APPEAL FROM THE UNITED STATES DISTRICT COURT FOR THE WESTERN DISTRICT OF PENNSYLVANIA -- PITTSBURGH
Before: ADAMS, HUNTER and GARTH, Circuit Judges
1. Appellants are Spartacus, Inc., a corporation doing business in the Borough of McKees Rocks, Pennsylvania, and the individuals who work at Spartacus. Appellees are the Borough, its mayor, and some of its police officers. Borough Ordinance No. 1343 requires that health clubs and massage technicians must obtain licenses. Failure to obtain a license is a summary offense carrying a fine of up to $300 or, if the fine goes unpaid, thirty days imprisonment. After Borough police had repeatedly inspected the premises of Spartacus and issued citations to appellants for failing to obtain the required licenses,*fn1 appellants brought suit against appellees in the United States District Court for the Western District of Pennsylvania. Appellants claimed that, because the ordinance either did not apply to them or was vague, the frequent issuance of citations violated their rights under the first, fourth, fifth, and fourteenth amendments to the United States Constitution. Pursuant to 42 U.S.C. § 1983 (1976), appellants sought declaratory relief, damages, and also temporary and permanent injunctions against the enforcement of the ordinance.*fn2
Appellants moved for the issuance of a preliminary injunction. On April 12, 1982, the district court issued an order denying the motion. In its oral opinion the court found that the ordinance did apply to appellants, was not vague, and did not violate appellants' constitutional rights. The court also found that appellants had failed to demonstrate irreparable harm "in the equitable sense" because they had failed to apply for licenses. App. at 195.*fn3 Appellants then filed this appeal.*fn4
3. An appellant challenging the denial of a preliminary injunction "bears a heavy burden." Chesimard v. Mulcahy, 570 F.2d 1184, 1187 (3d Cir. 1978) (citations omitted). As we stated in Kershner v. Mazurkiewicz, 670 F.2d 440 (3d Cir. 1982) (en banc):
A preliminary injunction is not granted as a matter of right. Eli Lilly & Co. v. Premo Pharmaceutical Laboratories, Inc., 630 F.2d 120, 136 (3d Cir.), cert. denied, 449 U.S. 1014, 101 S. Ct. 573, 66 L. Ed. 2d 473 (1980). It may be granted, however, if the moving party demonstrates both a reasonable probability of eventual success in the litigation and that the party "will be irreparably injured pendente lite if relief is not granted." Id. at 136; Kennecott Corp. v. Smith, 637 F.2d 181, 187 (3d Cir. 1980). The trial court may also consider the possibility of harm to other interested persons from the grant or denial of the injunction, as well as harm to the public interest. Eli Lilly & Co., 630 F.2d at 136. The grant or denial of a preliminary injunction is committed to the sound discretion of the district judge, who must balance all of these factors in making a decision. Penn Galvanizing Co. v. Lukens Steel Co., 468 F.2d 1021, 1023 (3d Cir. 1972). Consequently, the scope of appellate review of a trial court's ruling is narrow. Unless the trial court abused its discretion, or committed an error in applying the law, we must take the judgment of the trial court as presumptively correct. Continental Group, Inc. v. Amoco Chemicals Corp., 614 F.2d 351, 357 (3d Cir. 1980).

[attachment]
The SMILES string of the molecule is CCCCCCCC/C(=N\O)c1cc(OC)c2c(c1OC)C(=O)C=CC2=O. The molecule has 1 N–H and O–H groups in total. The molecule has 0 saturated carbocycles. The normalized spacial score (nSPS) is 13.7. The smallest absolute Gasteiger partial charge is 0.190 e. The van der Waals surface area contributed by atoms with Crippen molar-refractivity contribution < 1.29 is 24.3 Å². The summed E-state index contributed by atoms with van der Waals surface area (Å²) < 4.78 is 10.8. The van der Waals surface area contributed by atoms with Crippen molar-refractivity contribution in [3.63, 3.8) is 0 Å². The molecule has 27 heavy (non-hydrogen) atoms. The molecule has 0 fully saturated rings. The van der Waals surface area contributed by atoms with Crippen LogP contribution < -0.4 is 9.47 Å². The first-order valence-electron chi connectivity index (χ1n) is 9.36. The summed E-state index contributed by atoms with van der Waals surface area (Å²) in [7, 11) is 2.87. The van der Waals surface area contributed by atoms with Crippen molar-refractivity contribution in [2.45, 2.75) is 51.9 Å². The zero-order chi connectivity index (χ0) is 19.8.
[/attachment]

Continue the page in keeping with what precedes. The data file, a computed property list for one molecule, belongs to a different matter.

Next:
4. In this appeal appellants raise only two issues. First, they argue that the evidence at trial was insufficient to sustain their convictions under the ordinance.*fn5 Second, they urge that the ordinance is void for vagueness. Both arguments go only to appellants' likelihood of success on the merits.
5. Appellants fail to ask us to review the district court's finding of no irreparable harm. To justify reversal of the trial court's determination, however, appellants must demonstrate that the district court abused its discretion not only in holding that they had no reasonable probability of success on the merits, but also in holding that they would not be irreparably harmed. Chesimard, 570 F.2d at 1188. They have not done so.
6. Accordingly, the order of the district court will be affirmed.*fn6
I have declined to join the Majority Opinion, not because I disagree with the result which it reaches, but because, in my opinion, no reason exists for now considering the merits of this appeal. The brief and appendix filed by Spartacus*fn1 not only fails to disclose the facts giving rise to Spartacus's complaint (another document conspicuously missing from the appendix), but Spartacus has violated virtually every other pertinent rule of the Federal Rules of Appellate Procedure (Fed. R. App. P.), and this Circuit's Rules. I ...